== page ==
The general rule is that one big drawing is better than 2 small ones; small drawings are made when they make sense with respect to the availability of the site, weather window and time / tiredness.
3. What challenges do you face creating each piece?
The key is not to allow the inevitable small errors that result from using rather primitive equipment to add together into something that will be noticed. There would be a case for using more accurate equipment but it would take longer and require more expensive equipment. It’s far quicker to use what can be fitted into one backpack! At the end of the day there will be a trade-off between accuracy and time, and while I can get a good result despite cutting corners with equipment I shall continue to do so. Also it’s important to get it completed in one day to avoid taking more chances with the weather.
The other issue is the weather. The drawings look good when the sun is shining on them, so one needs to anticipate a good sunny day then make the drawing the day (and night) BEFORE the good day. One becomes obsessed with the weather forecast!
Other challenges are cold / painful feet, boredom, having to do it in conditions that are less than ideal (not enough snow, the previous drawing on the site being visible, hard or crusty snow,) and probably a lot more things.
4. What do you think people like about your style of art?
There are those who think it is graffiti (this is true, and I would not do it were it not for the certainty that nature will remove it – usually sooner rather than later!)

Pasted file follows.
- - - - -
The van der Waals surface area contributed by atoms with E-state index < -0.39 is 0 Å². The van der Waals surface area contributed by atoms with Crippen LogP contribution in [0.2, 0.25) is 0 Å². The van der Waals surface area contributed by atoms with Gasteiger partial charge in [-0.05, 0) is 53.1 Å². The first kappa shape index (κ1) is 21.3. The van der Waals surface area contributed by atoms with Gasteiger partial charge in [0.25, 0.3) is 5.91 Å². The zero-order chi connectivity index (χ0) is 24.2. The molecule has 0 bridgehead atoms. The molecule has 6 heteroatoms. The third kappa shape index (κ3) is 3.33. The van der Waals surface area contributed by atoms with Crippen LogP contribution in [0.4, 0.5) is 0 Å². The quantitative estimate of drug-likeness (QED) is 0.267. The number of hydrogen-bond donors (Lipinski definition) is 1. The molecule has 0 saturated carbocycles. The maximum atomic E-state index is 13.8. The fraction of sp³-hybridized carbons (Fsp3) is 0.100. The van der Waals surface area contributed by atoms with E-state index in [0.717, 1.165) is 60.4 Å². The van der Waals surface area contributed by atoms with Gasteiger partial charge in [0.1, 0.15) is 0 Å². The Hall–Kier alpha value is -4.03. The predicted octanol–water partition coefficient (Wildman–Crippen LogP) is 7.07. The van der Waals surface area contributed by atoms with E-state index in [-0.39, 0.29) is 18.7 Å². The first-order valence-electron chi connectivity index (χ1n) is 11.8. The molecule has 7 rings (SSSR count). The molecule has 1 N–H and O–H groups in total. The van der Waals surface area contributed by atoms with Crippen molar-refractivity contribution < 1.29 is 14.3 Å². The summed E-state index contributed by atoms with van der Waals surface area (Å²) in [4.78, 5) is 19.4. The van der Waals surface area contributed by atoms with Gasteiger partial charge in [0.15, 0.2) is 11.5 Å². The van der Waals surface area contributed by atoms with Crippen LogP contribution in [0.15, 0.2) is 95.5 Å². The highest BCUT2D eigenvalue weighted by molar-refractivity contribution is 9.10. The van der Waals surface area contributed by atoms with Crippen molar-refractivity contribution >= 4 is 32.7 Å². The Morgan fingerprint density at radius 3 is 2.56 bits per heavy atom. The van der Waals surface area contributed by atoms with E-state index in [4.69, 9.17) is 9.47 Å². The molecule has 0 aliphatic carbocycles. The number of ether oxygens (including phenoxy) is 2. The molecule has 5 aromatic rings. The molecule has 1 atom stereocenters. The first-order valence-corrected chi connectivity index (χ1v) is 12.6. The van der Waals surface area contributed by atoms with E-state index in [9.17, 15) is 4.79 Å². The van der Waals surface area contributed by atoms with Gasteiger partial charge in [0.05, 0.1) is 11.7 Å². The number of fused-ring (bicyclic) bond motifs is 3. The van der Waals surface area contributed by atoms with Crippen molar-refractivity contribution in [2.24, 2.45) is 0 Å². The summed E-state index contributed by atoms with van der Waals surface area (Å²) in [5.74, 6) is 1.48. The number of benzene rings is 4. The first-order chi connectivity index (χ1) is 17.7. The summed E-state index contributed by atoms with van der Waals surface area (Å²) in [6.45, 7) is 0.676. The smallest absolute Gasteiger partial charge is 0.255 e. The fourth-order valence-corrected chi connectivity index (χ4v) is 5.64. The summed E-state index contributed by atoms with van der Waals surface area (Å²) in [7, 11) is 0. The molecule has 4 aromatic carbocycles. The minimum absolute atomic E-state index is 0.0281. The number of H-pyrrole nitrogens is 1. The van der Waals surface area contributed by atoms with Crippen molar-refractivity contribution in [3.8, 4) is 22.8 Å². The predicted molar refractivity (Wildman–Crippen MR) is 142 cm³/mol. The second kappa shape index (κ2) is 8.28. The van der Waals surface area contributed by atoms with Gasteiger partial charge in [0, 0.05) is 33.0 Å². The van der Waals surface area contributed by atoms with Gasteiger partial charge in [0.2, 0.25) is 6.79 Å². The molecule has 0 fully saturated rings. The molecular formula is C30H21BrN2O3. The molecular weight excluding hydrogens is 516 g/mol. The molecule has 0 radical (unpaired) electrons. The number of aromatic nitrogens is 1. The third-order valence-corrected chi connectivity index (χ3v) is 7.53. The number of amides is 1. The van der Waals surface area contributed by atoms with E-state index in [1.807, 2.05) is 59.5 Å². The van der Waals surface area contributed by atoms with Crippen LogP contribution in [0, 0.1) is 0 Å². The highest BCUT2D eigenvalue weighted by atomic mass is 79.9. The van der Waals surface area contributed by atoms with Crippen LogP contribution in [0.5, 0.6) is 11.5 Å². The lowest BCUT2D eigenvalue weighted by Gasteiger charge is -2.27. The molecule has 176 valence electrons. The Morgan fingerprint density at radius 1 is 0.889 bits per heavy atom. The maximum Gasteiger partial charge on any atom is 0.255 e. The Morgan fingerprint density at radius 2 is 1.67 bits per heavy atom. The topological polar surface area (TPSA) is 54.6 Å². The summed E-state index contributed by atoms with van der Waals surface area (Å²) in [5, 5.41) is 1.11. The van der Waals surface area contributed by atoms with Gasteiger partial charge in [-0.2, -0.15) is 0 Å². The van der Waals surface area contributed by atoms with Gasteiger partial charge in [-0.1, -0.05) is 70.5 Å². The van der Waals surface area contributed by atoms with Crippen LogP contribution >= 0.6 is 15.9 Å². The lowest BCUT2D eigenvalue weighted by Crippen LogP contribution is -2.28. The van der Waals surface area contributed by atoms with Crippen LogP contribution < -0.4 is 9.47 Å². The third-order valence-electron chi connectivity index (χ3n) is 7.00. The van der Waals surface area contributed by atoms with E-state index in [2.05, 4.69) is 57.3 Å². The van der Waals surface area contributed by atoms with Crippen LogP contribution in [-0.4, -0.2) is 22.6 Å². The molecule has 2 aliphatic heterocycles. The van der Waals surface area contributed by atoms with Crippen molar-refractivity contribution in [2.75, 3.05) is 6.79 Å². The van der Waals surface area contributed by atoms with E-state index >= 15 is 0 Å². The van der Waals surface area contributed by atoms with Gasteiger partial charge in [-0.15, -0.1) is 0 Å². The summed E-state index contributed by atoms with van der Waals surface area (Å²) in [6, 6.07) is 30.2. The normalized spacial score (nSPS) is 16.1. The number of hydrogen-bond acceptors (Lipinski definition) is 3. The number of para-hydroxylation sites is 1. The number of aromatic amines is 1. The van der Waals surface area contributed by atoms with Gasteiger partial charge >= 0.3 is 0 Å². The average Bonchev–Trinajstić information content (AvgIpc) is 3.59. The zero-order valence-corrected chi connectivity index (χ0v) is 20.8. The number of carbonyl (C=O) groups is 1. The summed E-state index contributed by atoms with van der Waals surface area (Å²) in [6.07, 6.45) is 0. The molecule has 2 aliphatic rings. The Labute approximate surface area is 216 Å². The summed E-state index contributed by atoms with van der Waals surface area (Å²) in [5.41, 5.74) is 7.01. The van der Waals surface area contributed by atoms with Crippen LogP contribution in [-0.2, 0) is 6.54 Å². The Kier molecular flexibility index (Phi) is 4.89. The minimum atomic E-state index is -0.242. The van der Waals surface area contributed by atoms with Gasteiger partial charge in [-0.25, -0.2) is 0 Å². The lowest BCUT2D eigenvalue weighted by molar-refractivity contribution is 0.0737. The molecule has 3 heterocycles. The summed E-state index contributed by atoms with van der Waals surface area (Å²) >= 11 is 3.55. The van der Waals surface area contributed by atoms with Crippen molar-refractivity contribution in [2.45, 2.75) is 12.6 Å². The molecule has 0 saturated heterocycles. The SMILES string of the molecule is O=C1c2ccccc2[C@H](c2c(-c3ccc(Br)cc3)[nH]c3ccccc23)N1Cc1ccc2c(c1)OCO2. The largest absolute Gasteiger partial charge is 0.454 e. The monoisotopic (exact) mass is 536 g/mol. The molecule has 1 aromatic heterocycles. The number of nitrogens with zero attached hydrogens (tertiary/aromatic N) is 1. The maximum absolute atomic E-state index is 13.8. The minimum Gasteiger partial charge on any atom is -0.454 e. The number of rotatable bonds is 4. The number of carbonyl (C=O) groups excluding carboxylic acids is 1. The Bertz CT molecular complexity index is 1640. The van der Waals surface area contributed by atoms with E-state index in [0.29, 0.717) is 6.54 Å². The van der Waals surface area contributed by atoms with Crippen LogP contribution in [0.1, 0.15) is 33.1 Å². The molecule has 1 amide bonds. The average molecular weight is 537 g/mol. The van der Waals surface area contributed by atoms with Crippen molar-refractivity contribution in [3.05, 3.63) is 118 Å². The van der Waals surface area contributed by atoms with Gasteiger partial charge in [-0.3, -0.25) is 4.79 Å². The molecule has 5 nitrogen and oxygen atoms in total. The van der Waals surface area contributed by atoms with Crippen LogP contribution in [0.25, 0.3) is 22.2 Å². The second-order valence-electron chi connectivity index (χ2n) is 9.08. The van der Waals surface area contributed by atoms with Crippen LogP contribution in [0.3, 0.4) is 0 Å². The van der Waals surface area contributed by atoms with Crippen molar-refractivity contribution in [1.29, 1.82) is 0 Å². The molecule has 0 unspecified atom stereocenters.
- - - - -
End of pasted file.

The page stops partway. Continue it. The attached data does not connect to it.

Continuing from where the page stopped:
There are those who think it is a waste of a talent that should be spent doing something more useful, what a waste of an Oxford education etc. Then again, as the Dali Lama said, what the world needs is not more successful people, but more lovers and peacemakers. There are those who think it’s a bit mad, because it is gone again so quickly (untrue now that we have photography, most people will never see most of the world’s artworks except in photos.)
And there are those who love it and would like to see it for real (difficult other than by chance, all the really good works have been done by hanging around and waiting for the conditions to be right.
5. Are you working on any particular projects at the moment?
At the moment I am injured (sprained ankle) and probably would find it too painful to draw all day (I could do it for a few hours). I spend a lot of time on the internet planning the upcoming drawing season, it’s a frustrating business being so dependent on the weather and snow conditions yet having to interact with people who have diaries and need to book film crews in advance.
6. What have you got planned for 2017?
There are some gigs for the Alps in January although there is a question over the conditions – more snow is needed if a good result is to be obtained (in fact I am tempted to cancel all of them and fly off to the USA where there is far more snow for the foreseeable future!) February is dominated by a visit to Japan, then perhaps some more gigs in the far East.
March on-wards is to be in the USA and perhaps Canada. I want to do as much drawing as possible there and then take a holiday hiking in the mountains!